And perhaps that is what I found so off-putting about watching Nash play with the Lakers on Tuesday night. I knew the character of Steve Nash from a thousand readings, but the actions were wrong, like the writer of the evening’s script was unfamiliar with the words that define him.
Roland Barthes wrote that “the birth of the reader must be at the cost of the death of the Author,” and Umberto Eco would surely agree. My own claim to the intended reaction in thought and emotion that reading this piece inspires is irrelevant; the reader’s past and experiences will shape the light in which my words are read and it will be a different experience for everyone who does so. In that same way, my interpretation of how Rick Carlisle compels this new Mavericks roster into action or how Mike Brown was translating Steve Nash is just that: my interpretation. I know what these players have done in the past and that the compromise between player and coach can work to the betterment of the team. As reinforced by the events of this week, I believe Carlisle to be a master of such negotiation. But on Tuesday, it seemed that Mike Brown and the Lakers were standing in front of Trevi Fountain, telling everyone that it’s raining cats and dogs.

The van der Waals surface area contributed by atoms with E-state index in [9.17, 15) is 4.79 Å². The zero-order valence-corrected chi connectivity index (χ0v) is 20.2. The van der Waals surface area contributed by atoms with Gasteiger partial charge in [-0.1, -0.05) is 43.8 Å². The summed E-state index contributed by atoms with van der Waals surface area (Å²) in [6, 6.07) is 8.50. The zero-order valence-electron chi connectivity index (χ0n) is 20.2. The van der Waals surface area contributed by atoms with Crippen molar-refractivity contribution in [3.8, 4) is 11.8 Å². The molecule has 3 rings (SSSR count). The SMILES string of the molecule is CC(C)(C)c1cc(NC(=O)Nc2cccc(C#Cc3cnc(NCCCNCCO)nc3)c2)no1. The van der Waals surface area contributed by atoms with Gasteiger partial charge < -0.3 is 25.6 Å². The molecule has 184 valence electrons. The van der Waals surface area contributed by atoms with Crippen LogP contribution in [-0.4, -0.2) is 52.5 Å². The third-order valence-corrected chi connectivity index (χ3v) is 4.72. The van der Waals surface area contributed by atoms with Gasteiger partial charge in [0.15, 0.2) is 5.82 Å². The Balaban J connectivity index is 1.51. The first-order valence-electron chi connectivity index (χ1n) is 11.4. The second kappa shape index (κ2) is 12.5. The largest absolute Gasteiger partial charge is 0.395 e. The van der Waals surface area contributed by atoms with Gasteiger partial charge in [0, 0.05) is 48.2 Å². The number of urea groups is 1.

Shay Christian Vance is getting his feet wet in writing here at The Two Man Game. Follow Shay on Twitter at @shayseph.